WPCNR THE LETTER TICKER. Special to WPCNR From the Rosedale Residential Association. January 12, 2023:
In January and February this year, the city was going to vote on a very large solar array farm on the property of 1133 Westchester Ave. This property borders our neighbors in North St. and Ridgeway at White Plains. During that time, we asked RRA members to join with other south end communities to take action to block this project. As a result of the protest, the Common Council investigated the development plans and determined that the plans violated existing zoning laws. Below is some background information on the project.
- In 2021, a giant solar farm was proposed at 1133 Westchester Ave, the size of 5 football fields and 22 feet high. This is surrounded by residential neighborhoods on three sides. This is not your roof top variety of solar panels.
- Only two years before that, the Flatts residential housing was approved as an accessory use at 1133 Westchester Ave site, where they cut down 10 acres of trees to build. A concern with the Flatts is that RPW, the landlord, opted out of providing the required park and recreation area for its residents, and preferred to pay a fee of $971,000. Still, they were offered a credit of $766,000 and paid only $205,000 in fees in return for creating an apparently unusable 12,000 square foot patch on a hill, next to the driveway and storm management area.
- Since last fall, nearby residents raised serious concerns about the scope, location and specifics of the solar project and about how little notice was given and how no regard for the community was considered.
- It took many attempts by concerned citizens to get the city to recognize the obvious zoning error that was made in preliminarily approving the proposal. Just this past January the city rejected the proposal.
- Just two months later, White Plains City Council called a special meeting to propose an amendment to the zoning ordinance that is oddly similar to the specifications of the proposed 1133 Westchester Ave solar project and offers few, if any, reliable protections for residents. Common Council members asked questions, nearly all of which were skirted by the presenter with no real answers given. The topic is scheduled for the June 6 WP Common Council meeting.
- If approved, 59 properties (which have not been divulged) in White Plains would be eligible to erect giant solar farms.
The RRA is not anti-development or anti-solar power projects. We would like to ensure that if projects are built in or adjacent to our neighborhood, that have a say in the size and scope of development that might impact the safety or character of our neighborhood. If a project like this can go up at 1133 Westchester Ave, it could also go up at other corporate parks like 1313 Mamaroneck Ave, which boarders our neighborhood, or even the old Windward property.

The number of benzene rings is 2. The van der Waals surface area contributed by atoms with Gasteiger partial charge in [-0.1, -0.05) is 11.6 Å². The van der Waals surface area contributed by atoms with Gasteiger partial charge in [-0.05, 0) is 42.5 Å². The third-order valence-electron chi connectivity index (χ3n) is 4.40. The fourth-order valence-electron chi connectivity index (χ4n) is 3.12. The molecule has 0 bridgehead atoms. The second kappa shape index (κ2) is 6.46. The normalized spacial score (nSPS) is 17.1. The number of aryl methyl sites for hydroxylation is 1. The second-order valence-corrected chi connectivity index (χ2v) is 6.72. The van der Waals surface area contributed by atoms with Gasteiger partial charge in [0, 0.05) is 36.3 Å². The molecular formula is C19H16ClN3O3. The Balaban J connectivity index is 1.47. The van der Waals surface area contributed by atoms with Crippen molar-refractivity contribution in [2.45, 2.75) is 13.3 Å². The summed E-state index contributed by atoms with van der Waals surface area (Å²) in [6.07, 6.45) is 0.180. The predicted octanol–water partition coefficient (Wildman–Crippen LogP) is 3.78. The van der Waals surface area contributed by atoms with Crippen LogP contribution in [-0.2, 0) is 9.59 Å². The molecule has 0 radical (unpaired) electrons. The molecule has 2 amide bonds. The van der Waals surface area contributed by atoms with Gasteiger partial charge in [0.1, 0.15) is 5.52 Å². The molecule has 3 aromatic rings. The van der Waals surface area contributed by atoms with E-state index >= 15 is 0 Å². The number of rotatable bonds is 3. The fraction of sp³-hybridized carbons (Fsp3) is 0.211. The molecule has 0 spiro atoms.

Large-scale solar arrays generate energy to be sold for profits. These carport mounted arrays used to sell energy to ConEd are by definition a utility. They should NOT be zoned as an accessory use and instead maintain the special permitting process required for energy utilities. They belong in industrial zones and building roof tops, not in or adjacent to residential neighborhoods. These large-scale arrays have a negative impact to the aesthetics of our neighborhoods and decrease the value of our homes.
Proposed local zoning ordinance changes permitting large-scale solar farms surrounding our communities will negatively impact all neighborhoods in our city.
Below are summary points as to why this project would not benefit our neighborhoods:
- Solar-related zoning proposals should be part of the Comprehensive Plan process (in progress) rather than be pushed through for special interests
- Manufacturing and selling energy is a utility scale application and should only be permitted in the 3 White Plains industrial zones, rather than next to residential neighborhoods via loopholes (“accessory use”)
- There are no known benefits to White Plains citizens associated with the 1133 Westchester Avenue solar farm proposal; the purported 10% utility bill discount is already available
- Studies show that nearby property values decline after solar farms are installed
- If White Plains insists on negatively impacting neighborhoods, solar arrays should be setback at least 300-400 feet from residential zone borders and complete screening from eye sores mandatory
- The current proposal could lead the way to large solar farms on 59 sites in White Plains, likely next to us!
Feel free to email us at firstname.lastname@example.org if you have questions or would like more information.
Voice your concern to the Mayor and City Council members before it is too late (topic of August 1st City Council meeting). The city will not be taking any more public input on this matter after 6/19.